Why the name?  Ancient Romans believed that the rose got its thorns when Cupid shot an arrow into a rose bloom after being stung by a bee hiding in its petals.  In this class you can combine Bohemian glass spikes from York Beads, wire crochet, size 8/0 seed beads, and crystals to make a modern interpretation of that myth that can be worn as a pendant or brooch.  Students will crochet a flower of wire and add two sizes of spikes and crystal roundels to the center.  Crocheted wire leaves, a bead crochet stem of seed beads and more spikes, a crocheted wire backing, and a pin back will complete the project.  Prior crochet experience is helpful.
     The fee for members of The Bead Society of Greater New York is $65 plus supplies; the fee is $95 for non-members.  Kits will be available in class for $65 or you may bring your own supplies.  A supply list will be provided once a reservation is paid for.
     To register, call Carole Horn at (212) 650-1778 between the hours of 9am-9pm.  Once you have put your name of a workshop list, you must immediately send in your check.  For more information about workshop policy, you can visit Bead Society Greater New York.

Saturday, December 21, 2013


In case you need a short break from the holiday madness, I wanted to share my latest treasures from the bead world.  In between teaching classes at the Innovative Beads Expo in Fishkill, NY earlier this month, I had a chance to do a little shopping with two new vendors and one of my perennial favorites.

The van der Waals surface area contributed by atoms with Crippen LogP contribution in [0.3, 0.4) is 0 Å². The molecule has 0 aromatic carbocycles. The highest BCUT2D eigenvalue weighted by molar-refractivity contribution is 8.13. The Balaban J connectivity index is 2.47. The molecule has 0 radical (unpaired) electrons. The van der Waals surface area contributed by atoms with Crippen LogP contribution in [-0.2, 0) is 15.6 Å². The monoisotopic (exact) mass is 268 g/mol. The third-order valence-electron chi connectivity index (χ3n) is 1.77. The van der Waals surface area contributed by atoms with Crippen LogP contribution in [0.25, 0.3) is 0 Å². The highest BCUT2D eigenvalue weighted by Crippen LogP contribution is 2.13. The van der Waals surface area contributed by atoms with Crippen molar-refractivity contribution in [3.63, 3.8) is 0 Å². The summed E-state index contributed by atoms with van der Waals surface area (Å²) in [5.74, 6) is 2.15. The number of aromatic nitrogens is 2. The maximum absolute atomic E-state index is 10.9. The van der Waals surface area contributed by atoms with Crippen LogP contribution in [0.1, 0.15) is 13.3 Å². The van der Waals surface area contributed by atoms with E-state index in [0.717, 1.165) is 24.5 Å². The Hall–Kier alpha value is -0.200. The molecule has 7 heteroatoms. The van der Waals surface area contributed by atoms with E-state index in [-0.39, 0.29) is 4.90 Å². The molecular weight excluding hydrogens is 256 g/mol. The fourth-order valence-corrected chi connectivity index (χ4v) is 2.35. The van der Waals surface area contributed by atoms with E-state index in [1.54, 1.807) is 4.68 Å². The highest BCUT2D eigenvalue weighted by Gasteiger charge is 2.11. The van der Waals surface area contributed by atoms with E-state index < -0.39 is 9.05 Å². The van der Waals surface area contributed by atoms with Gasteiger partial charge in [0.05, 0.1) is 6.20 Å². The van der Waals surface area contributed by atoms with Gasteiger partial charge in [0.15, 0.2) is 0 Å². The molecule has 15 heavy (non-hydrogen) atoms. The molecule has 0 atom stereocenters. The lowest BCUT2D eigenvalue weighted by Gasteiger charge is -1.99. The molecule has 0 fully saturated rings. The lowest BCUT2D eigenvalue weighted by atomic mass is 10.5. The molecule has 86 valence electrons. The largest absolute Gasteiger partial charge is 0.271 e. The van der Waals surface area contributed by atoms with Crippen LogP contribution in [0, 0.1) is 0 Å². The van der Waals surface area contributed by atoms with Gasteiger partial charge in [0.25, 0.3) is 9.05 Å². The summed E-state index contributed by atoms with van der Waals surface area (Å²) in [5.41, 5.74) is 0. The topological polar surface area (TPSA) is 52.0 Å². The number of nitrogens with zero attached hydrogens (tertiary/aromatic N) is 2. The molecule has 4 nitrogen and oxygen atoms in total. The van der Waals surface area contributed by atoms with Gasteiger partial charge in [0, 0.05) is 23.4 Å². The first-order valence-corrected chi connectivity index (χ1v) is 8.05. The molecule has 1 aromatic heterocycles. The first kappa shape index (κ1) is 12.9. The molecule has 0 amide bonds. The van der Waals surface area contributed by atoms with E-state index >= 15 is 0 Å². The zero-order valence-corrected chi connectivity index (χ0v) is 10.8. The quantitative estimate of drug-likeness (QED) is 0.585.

The first new vendor (for me) was Ren Farnsworth and her lovely lampwork flowers.  I fell in love with her flower bud head pins,separate flower beads, and flowers on wire.  I made earrings out of the head pins and flower beads and am contemplating what to do with those cute pink flowers.  Ren had much more for sale but I had to limit myself. 
Ren Farnsworth's glass flowers
My second discovery was the lampwork  beads and enameled beads and headpins of Anne Lichtenstein of Gardanne Glass.  I just couldn't resist the bead caps and birds.  The ruffled glass bead is destined for a project that will remain under wraps for now.  You can learn more about Anne through her blog Gardanne Life.
beads by Gardanne
Last but certainly not least, I stopped to visit with my friend Marti Brown of The Dragon's Odyssey.  I fell in love with Marti's new niobium sequins in 2 sizes and just had to bring some home.